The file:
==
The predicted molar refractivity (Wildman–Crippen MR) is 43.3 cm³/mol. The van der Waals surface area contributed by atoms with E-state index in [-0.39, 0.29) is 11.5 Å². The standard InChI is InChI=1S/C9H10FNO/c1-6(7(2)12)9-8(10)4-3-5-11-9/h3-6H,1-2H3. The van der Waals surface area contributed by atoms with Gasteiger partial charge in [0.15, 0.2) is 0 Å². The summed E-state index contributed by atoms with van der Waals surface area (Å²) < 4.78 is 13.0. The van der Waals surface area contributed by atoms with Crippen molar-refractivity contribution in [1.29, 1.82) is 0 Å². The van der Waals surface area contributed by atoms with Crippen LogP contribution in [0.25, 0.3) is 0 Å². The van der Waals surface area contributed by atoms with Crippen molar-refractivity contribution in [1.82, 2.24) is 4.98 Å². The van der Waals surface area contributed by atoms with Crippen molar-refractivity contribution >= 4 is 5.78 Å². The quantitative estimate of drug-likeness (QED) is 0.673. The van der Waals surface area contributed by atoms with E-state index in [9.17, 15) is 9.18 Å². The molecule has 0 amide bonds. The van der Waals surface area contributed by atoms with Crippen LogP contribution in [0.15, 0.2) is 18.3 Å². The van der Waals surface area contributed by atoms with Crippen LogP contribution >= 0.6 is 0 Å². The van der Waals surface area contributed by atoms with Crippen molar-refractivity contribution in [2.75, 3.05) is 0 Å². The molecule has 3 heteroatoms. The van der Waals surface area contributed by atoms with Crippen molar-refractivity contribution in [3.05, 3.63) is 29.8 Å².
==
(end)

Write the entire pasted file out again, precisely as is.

The predicted molar refractivity (Wildman–Crippen MR) is 43.3 cm³/mol. The van der Waals surface area contributed by atoms with E-state index in [-0.39, 0.29) is 11.5 Å². The standard InChI is InChI=1S/C9H10FNO/c1-6(7(2)12)9-8(10)4-3-5-11-9/h3-6H,1-2H3. The van der Waals surface area contributed by atoms with Gasteiger partial charge in [0.15, 0.2) is 0 Å². The summed E-state index contributed by atoms with van der Waals surface area (Å²) < 4.78 is 13.0. The van der Waals surface area contributed by atoms with Crippen molar-refractivity contribution in [1.29, 1.82) is 0 Å². The van der Waals surface area contributed by atoms with Crippen LogP contribution in [0.25, 0.3) is 0 Å². The van der Waals surface area contributed by atoms with Crippen molar-refractivity contribution in [1.82, 2.24) is 4.98 Å². The van der Waals surface area contributed by atoms with Crippen molar-refractivity contribution >= 4 is 5.78 Å². The quantitative estimate of drug-likeness (QED) is 0.673. The van der Waals surface area contributed by atoms with E-state index in [9.17, 15) is 9.18 Å². The molecule has 0 amide bonds. The van der Waals surface area contributed by atoms with Crippen LogP contribution in [0.15, 0.2) is 18.3 Å². The van der Waals surface area contributed by atoms with Crippen LogP contribution >= 0.6 is 0 Å². The van der Waals surface area contributed by atoms with Crippen molar-refractivity contribution in [2.75, 3.05) is 0 Å². The molecule has 3 heteroatoms. The van der Waals surface area contributed by atoms with Crippen molar-refractivity contribution in [3.05, 3.63) is 29.8 Å².